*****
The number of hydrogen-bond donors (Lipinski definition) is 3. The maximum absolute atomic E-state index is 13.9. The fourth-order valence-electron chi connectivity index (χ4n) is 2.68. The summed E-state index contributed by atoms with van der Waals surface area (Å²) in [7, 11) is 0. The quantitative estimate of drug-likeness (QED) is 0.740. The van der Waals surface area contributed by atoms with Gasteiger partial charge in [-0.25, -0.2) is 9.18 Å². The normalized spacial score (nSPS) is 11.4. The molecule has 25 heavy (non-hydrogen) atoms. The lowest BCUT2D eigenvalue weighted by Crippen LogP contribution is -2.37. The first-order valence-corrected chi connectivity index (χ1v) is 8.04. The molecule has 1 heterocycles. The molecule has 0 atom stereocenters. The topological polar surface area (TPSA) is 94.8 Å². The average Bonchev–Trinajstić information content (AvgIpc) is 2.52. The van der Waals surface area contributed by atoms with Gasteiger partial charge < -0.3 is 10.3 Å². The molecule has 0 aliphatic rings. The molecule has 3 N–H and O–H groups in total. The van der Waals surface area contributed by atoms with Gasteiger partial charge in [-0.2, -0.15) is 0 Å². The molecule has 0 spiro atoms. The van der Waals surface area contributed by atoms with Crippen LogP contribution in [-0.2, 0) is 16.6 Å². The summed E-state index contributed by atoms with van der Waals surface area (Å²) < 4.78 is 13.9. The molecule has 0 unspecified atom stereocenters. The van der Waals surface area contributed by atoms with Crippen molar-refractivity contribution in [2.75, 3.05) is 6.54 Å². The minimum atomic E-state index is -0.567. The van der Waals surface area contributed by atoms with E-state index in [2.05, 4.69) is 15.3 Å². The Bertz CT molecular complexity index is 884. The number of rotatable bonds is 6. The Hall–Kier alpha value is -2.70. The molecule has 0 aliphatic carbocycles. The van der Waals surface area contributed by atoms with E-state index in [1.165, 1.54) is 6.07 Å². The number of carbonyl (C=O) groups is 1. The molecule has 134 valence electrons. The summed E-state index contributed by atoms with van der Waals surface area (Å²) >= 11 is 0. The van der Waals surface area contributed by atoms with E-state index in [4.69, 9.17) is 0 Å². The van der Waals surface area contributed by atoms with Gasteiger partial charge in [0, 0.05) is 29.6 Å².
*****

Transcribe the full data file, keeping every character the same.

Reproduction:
The number of hydrogen-bond donors (Lipinski definition) is 3. The maximum absolute atomic E-state index is 13.9. The fourth-order valence-electron chi connectivity index (χ4n) is 2.68. The summed E-state index contributed by atoms with van der Waals surface area (Å²) in [7, 11) is 0. The quantitative estimate of drug-likeness (QED) is 0.740. The van der Waals surface area contributed by atoms with Gasteiger partial charge in [-0.25, -0.2) is 9.18 Å². The normalized spacial score (nSPS) is 11.4. The molecule has 25 heavy (non-hydrogen) atoms. The lowest BCUT2D eigenvalue weighted by Crippen LogP contribution is -2.37. The first-order valence-corrected chi connectivity index (χ1v) is 8.04. The molecule has 1 heterocycles. The molecule has 0 atom stereocenters. The topological polar surface area (TPSA) is 94.8 Å². The average Bonchev–Trinajstić information content (AvgIpc) is 2.52. The van der Waals surface area contributed by atoms with Gasteiger partial charge < -0.3 is 10.3 Å². The molecule has 0 aliphatic rings. The molecule has 3 N–H and O–H groups in total. The van der Waals surface area contributed by atoms with Gasteiger partial charge in [-0.2, -0.15) is 0 Å². The molecule has 0 spiro atoms. The van der Waals surface area contributed by atoms with Crippen LogP contribution in [-0.2, 0) is 16.6 Å². The summed E-state index contributed by atoms with van der Waals surface area (Å²) < 4.78 is 13.9. The molecule has 0 unspecified atom stereocenters. The van der Waals surface area contributed by atoms with Crippen molar-refractivity contribution in [2.75, 3.05) is 6.54 Å². The minimum atomic E-state index is -0.567. The van der Waals surface area contributed by atoms with E-state index in [2.05, 4.69) is 15.3 Å². The Bertz CT molecular complexity index is 884. The number of rotatable bonds is 6. The Hall–Kier alpha value is -2.70. The molecule has 0 aliphatic carbocycles. The van der Waals surface area contributed by atoms with E-state index in [1.165, 1.54) is 6.07 Å². The number of carbonyl (C=O) groups is 1. The molecule has 134 valence electrons. The summed E-state index contributed by atoms with van der Waals surface area (Å²) >= 11 is 0. The van der Waals surface area contributed by atoms with E-state index in [4.69, 9.17) is 0 Å². The van der Waals surface area contributed by atoms with Gasteiger partial charge in [0, 0.05) is 29.6 Å².